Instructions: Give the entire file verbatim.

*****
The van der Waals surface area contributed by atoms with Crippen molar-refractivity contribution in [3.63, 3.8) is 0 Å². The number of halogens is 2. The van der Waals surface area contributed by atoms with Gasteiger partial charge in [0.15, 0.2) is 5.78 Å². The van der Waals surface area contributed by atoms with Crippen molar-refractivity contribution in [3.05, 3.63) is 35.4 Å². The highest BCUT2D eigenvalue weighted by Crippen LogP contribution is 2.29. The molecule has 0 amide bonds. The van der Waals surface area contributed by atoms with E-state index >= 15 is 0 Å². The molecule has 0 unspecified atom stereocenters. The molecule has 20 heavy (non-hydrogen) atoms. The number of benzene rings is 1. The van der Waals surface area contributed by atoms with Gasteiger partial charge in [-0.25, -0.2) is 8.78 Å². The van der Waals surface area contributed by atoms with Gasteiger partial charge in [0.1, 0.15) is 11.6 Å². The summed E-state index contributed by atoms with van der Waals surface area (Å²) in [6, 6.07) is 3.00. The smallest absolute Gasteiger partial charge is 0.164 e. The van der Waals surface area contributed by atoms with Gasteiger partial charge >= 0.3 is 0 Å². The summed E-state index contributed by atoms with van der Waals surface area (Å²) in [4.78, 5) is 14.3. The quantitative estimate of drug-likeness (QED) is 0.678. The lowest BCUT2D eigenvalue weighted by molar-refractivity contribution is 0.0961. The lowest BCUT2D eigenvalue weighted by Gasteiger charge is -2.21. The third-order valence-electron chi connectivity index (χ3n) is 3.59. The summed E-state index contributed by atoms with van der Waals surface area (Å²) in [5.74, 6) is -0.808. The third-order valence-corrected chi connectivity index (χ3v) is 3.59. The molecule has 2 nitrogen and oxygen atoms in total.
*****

The van der Waals surface area contributed by atoms with Crippen molar-refractivity contribution in [3.63, 3.8) is 0 Å². The number of halogens is 2. The van der Waals surface area contributed by atoms with Gasteiger partial charge in [0.15, 0.2) is 5.78 Å². The van der Waals surface area contributed by atoms with Crippen molar-refractivity contribution in [3.05, 3.63) is 35.4 Å². The highest BCUT2D eigenvalue weighted by Crippen LogP contribution is 2.29. The molecule has 0 amide bonds. The van der Waals surface area contributed by atoms with E-state index >= 15 is 0 Å². The molecule has 0 unspecified atom stereocenters. The molecule has 20 heavy (non-hydrogen) atoms. The number of benzene rings is 1. The van der Waals surface area contributed by atoms with Gasteiger partial charge in [-0.25, -0.2) is 8.78 Å². The van der Waals surface area contributed by atoms with Gasteiger partial charge in [0.1, 0.15) is 11.6 Å². The summed E-state index contributed by atoms with van der Waals surface area (Å²) in [6, 6.07) is 3.00. The smallest absolute Gasteiger partial charge is 0.164 e. The van der Waals surface area contributed by atoms with Gasteiger partial charge >= 0.3 is 0 Å². The summed E-state index contributed by atoms with van der Waals surface area (Å²) in [4.78, 5) is 14.3. The quantitative estimate of drug-likeness (QED) is 0.678. The lowest BCUT2D eigenvalue weighted by molar-refractivity contribution is 0.0961. The lowest BCUT2D eigenvalue weighted by Gasteiger charge is -2.21. The third-order valence-electron chi connectivity index (χ3n) is 3.59. The summed E-state index contributed by atoms with van der Waals surface area (Å²) in [5.74, 6) is -0.808. The third-order valence-corrected chi connectivity index (χ3v) is 3.59. The molecule has 2 nitrogen and oxygen atoms in total.